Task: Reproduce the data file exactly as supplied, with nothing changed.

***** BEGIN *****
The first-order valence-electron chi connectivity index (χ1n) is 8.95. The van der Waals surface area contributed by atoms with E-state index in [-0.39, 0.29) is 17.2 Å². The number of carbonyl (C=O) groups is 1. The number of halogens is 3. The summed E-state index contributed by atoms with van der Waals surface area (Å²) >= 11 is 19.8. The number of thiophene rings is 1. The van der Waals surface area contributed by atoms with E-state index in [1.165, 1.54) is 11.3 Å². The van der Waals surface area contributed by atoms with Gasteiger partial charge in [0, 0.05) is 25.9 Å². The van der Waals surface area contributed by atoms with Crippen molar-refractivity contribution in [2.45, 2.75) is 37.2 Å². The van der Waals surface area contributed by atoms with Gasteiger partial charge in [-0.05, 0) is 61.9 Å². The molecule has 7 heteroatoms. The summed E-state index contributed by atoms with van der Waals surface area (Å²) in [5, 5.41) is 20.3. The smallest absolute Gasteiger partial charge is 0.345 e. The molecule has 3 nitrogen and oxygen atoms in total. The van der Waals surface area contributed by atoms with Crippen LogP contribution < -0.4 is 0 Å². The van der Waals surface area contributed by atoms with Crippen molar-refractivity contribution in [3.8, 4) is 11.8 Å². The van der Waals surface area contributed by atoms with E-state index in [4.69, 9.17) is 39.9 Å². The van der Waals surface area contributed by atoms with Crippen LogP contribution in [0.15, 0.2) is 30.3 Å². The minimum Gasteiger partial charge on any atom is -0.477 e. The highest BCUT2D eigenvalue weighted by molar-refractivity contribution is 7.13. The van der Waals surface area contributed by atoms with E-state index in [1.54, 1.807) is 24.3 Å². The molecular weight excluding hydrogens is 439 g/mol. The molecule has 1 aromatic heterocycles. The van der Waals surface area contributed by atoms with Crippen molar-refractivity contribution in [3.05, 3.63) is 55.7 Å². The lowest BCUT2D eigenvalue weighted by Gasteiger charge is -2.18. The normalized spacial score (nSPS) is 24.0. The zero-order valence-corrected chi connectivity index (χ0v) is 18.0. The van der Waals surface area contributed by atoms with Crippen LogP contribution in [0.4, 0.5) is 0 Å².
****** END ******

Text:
The first-order valence-electron chi connectivity index (χ1n) is 8.95. The van der Waals surface area contributed by atoms with E-state index in [-0.39, 0.29) is 17.2 Å². The number of carbonyl (C=O) groups is 1. The number of halogens is 3. The summed E-state index contributed by atoms with van der Waals surface area (Å²) >= 11 is 19.8. The number of thiophene rings is 1. The van der Waals surface area contributed by atoms with E-state index in [1.165, 1.54) is 11.3 Å². The van der Waals surface area contributed by atoms with Gasteiger partial charge in [0, 0.05) is 25.9 Å². The van der Waals surface area contributed by atoms with Crippen molar-refractivity contribution in [2.45, 2.75) is 37.2 Å². The van der Waals surface area contributed by atoms with Gasteiger partial charge in [-0.05, 0) is 61.9 Å². The molecule has 7 heteroatoms. The summed E-state index contributed by atoms with van der Waals surface area (Å²) in [5, 5.41) is 20.3. The smallest absolute Gasteiger partial charge is 0.345 e. The molecule has 3 nitrogen and oxygen atoms in total. The van der Waals surface area contributed by atoms with Crippen LogP contribution < -0.4 is 0 Å². The van der Waals surface area contributed by atoms with Crippen molar-refractivity contribution in [3.8, 4) is 11.8 Å². The van der Waals surface area contributed by atoms with E-state index in [4.69, 9.17) is 39.9 Å². The van der Waals surface area contributed by atoms with Crippen LogP contribution in [0.15, 0.2) is 30.3 Å². The minimum Gasteiger partial charge on any atom is -0.477 e. The highest BCUT2D eigenvalue weighted by molar-refractivity contribution is 7.13. The van der Waals surface area contributed by atoms with E-state index in [1.54, 1.807) is 24.3 Å². The molecular weight excluding hydrogens is 439 g/mol. The molecule has 1 aromatic heterocycles. The van der Waals surface area contributed by atoms with Crippen molar-refractivity contribution in [3.05, 3.63) is 55.7 Å². The lowest BCUT2D eigenvalue weighted by Gasteiger charge is -2.18. The normalized spacial score (nSPS) is 24.0. The zero-order valence-corrected chi connectivity index (χ0v) is 18.0. The van der Waals surface area contributed by atoms with Crippen LogP contribution in [0.4, 0.5) is 0 Å².